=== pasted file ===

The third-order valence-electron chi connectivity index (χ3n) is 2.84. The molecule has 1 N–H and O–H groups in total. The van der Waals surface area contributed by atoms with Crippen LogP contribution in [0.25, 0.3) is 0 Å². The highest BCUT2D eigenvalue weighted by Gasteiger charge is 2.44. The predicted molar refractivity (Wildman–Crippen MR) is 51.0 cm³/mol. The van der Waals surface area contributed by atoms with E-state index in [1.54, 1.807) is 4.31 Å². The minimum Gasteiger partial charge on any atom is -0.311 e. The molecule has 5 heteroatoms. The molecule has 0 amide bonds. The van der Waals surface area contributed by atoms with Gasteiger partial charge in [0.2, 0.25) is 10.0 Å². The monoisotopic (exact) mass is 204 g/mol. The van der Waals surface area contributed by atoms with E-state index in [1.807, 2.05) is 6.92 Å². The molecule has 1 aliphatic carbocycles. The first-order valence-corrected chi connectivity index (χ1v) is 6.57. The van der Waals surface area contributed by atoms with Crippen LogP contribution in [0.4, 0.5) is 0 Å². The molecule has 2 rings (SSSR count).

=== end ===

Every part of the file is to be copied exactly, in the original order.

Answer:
The third-order valence-electron chi connectivity index (χ3n) is 2.84. The molecule has 1 N–H and O–H groups in total. The van der Waals surface area contributed by atoms with Crippen LogP contribution in [0.25, 0.3) is 0 Å². The highest BCUT2D eigenvalue weighted by Gasteiger charge is 2.44. The predicted molar refractivity (Wildman–Crippen MR) is 51.0 cm³/mol. The van der Waals surface area contributed by atoms with E-state index in [1.54, 1.807) is 4.31 Å². The minimum Gasteiger partial charge on any atom is -0.311 e. The molecule has 5 heteroatoms. The molecule has 0 amide bonds. The van der Waals surface area contributed by atoms with Gasteiger partial charge in [0.2, 0.25) is 10.0 Å². The monoisotopic (exact) mass is 204 g/mol. The van der Waals surface area contributed by atoms with E-state index in [1.807, 2.05) is 6.92 Å². The molecule has 1 aliphatic carbocycles. The first-order valence-corrected chi connectivity index (χ1v) is 6.57. The van der Waals surface area contributed by atoms with Crippen LogP contribution in [0.4, 0.5) is 0 Å². The molecule has 2 rings (SSSR count).